Sometimes fasting is rewarding because it helps us grieve death. David fasted when he mourned Saul and Jonathan’s deaths, and the Bible includes other instances when fasts accompanied grieving.
Fasting can also operate in tandem with repentance of sin or pressures in life (see Ezra). It is sometimes an appropriate response to the direness of our sin or circumstance. In a stressed out society, fasting is a gift.
God’s guidance and aid can also be sought in the fast (see Psalm 69:10, Ezra 8:23). We, of course, pray for guidance and aid often, but fasting shifts us into a more earnest prayer mode. This humbling of our souls helps foster appropriate desperation.
There is another element to fasting: the pursuit of victory, for others or the self (Isaiah 58:6). Jesus set the captive free, and it may be good to seek Him with fasting to experience His victory more fully in your life. To feel your own weakness while fasting — to realize you cannot speak even a kind word without the Spirit’s aid — is helpful to the believer. To live with the spiritual realm ruling over the physical serves to awaken something in us.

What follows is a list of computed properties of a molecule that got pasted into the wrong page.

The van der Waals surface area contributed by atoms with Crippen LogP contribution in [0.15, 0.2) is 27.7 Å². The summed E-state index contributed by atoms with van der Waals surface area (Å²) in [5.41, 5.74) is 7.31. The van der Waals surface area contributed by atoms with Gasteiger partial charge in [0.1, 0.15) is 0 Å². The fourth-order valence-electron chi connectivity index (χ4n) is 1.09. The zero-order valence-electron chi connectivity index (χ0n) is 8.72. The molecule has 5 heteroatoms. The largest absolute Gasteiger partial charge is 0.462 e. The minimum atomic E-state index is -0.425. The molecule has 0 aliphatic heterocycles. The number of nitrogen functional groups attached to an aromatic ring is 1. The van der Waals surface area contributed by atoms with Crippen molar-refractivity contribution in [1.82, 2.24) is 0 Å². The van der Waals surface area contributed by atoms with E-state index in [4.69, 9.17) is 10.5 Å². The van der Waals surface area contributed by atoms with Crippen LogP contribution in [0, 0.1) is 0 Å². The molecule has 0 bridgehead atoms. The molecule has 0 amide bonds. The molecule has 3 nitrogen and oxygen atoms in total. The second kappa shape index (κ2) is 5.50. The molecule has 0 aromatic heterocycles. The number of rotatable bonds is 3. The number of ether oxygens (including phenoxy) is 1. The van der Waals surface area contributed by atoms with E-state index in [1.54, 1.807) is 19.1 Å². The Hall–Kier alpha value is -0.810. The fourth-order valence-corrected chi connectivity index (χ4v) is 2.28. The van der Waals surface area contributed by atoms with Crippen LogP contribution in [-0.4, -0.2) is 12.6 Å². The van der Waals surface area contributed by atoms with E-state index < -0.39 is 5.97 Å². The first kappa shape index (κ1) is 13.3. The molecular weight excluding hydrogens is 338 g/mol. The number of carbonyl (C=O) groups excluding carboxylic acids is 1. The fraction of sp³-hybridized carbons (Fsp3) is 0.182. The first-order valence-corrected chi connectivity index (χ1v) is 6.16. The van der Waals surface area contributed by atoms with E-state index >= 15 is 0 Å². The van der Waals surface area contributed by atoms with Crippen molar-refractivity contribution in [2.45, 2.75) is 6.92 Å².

But it seems a fool’s errand to list every benefit to fasting. Jesus used the word “reward,” and I can do no better. There may be a thousand and one ways a believer benefits from fasting (see Daniel 9, Jonah 3). As I have endured various fasts, none of them left me impressed with myself, but with my Lord. This is perhaps the greatest benefit.
How To Fast?